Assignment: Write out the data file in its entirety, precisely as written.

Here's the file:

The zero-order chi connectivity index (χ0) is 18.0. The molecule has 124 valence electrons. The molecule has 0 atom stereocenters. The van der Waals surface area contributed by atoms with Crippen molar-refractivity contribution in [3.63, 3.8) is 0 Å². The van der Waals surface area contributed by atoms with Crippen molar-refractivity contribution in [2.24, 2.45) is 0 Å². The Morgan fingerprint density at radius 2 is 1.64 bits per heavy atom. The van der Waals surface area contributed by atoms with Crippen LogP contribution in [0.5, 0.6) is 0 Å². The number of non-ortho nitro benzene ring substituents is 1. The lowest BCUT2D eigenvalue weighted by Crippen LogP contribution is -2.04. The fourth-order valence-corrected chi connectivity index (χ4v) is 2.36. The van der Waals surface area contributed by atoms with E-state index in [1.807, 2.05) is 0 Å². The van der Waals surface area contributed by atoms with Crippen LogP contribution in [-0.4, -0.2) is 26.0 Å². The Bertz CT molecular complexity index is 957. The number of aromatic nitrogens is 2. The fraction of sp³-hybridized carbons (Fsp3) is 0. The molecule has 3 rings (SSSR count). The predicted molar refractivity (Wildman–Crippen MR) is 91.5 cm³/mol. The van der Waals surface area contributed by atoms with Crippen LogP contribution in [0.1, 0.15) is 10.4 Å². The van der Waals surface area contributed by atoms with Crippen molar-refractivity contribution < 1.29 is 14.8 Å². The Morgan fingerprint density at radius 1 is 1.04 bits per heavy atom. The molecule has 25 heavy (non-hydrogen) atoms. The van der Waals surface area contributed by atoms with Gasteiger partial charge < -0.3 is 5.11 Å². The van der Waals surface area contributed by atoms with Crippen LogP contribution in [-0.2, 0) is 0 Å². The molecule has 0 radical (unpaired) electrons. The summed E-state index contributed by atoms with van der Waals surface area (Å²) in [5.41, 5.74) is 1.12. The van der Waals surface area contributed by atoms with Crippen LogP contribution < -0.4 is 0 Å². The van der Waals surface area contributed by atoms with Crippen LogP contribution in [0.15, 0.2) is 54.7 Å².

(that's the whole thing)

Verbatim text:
The zero-order chi connectivity index (χ0) is 18.0. The molecule has 124 valence electrons. The molecule has 0 atom stereocenters. The van der Waals surface area contributed by atoms with Crippen molar-refractivity contribution in [3.63, 3.8) is 0 Å². The van der Waals surface area contributed by atoms with Crippen molar-refractivity contribution in [2.24, 2.45) is 0 Å². The Morgan fingerprint density at radius 2 is 1.64 bits per heavy atom. The van der Waals surface area contributed by atoms with Crippen LogP contribution in [0.5, 0.6) is 0 Å². The number of non-ortho nitro benzene ring substituents is 1. The lowest BCUT2D eigenvalue weighted by Crippen LogP contribution is -2.04. The fourth-order valence-corrected chi connectivity index (χ4v) is 2.36. The van der Waals surface area contributed by atoms with E-state index in [1.807, 2.05) is 0 Å². The van der Waals surface area contributed by atoms with Crippen LogP contribution in [-0.4, -0.2) is 26.0 Å². The Bertz CT molecular complexity index is 957. The number of aromatic nitrogens is 2. The fraction of sp³-hybridized carbons (Fsp3) is 0. The molecule has 3 rings (SSSR count). The predicted molar refractivity (Wildman–Crippen MR) is 91.5 cm³/mol. The van der Waals surface area contributed by atoms with Crippen LogP contribution in [0.1, 0.15) is 10.4 Å². The van der Waals surface area contributed by atoms with Crippen molar-refractivity contribution < 1.29 is 14.8 Å². The Morgan fingerprint density at radius 1 is 1.04 bits per heavy atom. The molecule has 25 heavy (non-hydrogen) atoms. The van der Waals surface area contributed by atoms with Gasteiger partial charge < -0.3 is 5.11 Å². The van der Waals surface area contributed by atoms with Crippen LogP contribution in [-0.2, 0) is 0 Å². The molecule has 0 radical (unpaired) electrons. The summed E-state index contributed by atoms with van der Waals surface area (Å²) in [5.41, 5.74) is 1.12. The van der Waals surface area contributed by atoms with Crippen LogP contribution < -0.4 is 0 Å². The van der Waals surface area contributed by atoms with Crippen LogP contribution in [0.15, 0.2) is 54.7 Å².